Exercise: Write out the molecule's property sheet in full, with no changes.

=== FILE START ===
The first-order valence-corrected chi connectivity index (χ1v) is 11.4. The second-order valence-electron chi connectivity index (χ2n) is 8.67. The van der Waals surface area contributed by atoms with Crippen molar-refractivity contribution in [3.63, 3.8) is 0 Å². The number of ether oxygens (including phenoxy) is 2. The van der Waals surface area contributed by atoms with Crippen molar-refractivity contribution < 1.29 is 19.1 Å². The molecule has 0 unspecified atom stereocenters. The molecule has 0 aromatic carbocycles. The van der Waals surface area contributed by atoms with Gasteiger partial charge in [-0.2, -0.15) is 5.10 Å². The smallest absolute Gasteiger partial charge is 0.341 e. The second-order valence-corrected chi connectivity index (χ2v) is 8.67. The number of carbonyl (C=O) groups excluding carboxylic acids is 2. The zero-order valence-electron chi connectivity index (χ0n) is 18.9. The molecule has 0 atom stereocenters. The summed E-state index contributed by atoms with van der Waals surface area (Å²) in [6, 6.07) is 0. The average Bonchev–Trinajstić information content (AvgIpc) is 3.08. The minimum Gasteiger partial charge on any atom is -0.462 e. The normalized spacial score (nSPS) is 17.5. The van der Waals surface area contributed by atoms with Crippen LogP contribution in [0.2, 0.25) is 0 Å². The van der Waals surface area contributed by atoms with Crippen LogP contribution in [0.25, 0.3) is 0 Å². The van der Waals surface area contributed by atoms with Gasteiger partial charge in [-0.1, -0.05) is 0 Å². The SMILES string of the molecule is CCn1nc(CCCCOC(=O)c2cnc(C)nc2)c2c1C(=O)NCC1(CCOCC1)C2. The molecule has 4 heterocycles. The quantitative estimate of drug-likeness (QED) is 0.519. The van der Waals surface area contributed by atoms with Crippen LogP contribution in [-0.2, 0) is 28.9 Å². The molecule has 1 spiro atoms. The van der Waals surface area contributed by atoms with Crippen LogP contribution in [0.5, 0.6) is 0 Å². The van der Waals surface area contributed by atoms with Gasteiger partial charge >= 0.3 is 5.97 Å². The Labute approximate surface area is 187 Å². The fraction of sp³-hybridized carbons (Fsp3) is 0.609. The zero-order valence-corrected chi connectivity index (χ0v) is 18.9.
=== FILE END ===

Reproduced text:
The first-order valence-corrected chi connectivity index (χ1v) is 11.4. The second-order valence-electron chi connectivity index (χ2n) is 8.67. The van der Waals surface area contributed by atoms with Crippen molar-refractivity contribution in [3.63, 3.8) is 0 Å². The number of ether oxygens (including phenoxy) is 2. The van der Waals surface area contributed by atoms with Crippen molar-refractivity contribution < 1.29 is 19.1 Å². The molecule has 0 unspecified atom stereocenters. The molecule has 0 aromatic carbocycles. The van der Waals surface area contributed by atoms with Gasteiger partial charge in [-0.2, -0.15) is 5.10 Å². The smallest absolute Gasteiger partial charge is 0.341 e. The second-order valence-corrected chi connectivity index (χ2v) is 8.67. The number of carbonyl (C=O) groups excluding carboxylic acids is 2. The zero-order valence-electron chi connectivity index (χ0n) is 18.9. The molecule has 0 atom stereocenters. The summed E-state index contributed by atoms with van der Waals surface area (Å²) in [6, 6.07) is 0. The average Bonchev–Trinajstić information content (AvgIpc) is 3.08. The minimum Gasteiger partial charge on any atom is -0.462 e. The normalized spacial score (nSPS) is 17.5. The van der Waals surface area contributed by atoms with Crippen LogP contribution in [0.2, 0.25) is 0 Å². The van der Waals surface area contributed by atoms with Crippen LogP contribution in [0.25, 0.3) is 0 Å². The van der Waals surface area contributed by atoms with Gasteiger partial charge in [-0.1, -0.05) is 0 Å². The SMILES string of the molecule is CCn1nc(CCCCOC(=O)c2cnc(C)nc2)c2c1C(=O)NCC1(CCOCC1)C2. The molecule has 4 heterocycles. The quantitative estimate of drug-likeness (QED) is 0.519. The van der Waals surface area contributed by atoms with Crippen LogP contribution in [-0.2, 0) is 28.9 Å². The molecule has 1 spiro atoms. The van der Waals surface area contributed by atoms with Crippen LogP contribution in [0.5, 0.6) is 0 Å². The van der Waals surface area contributed by atoms with Gasteiger partial charge >= 0.3 is 5.97 Å². The Labute approximate surface area is 187 Å². The fraction of sp³-hybridized carbons (Fsp3) is 0.609. The zero-order valence-corrected chi connectivity index (χ0v) is 18.9.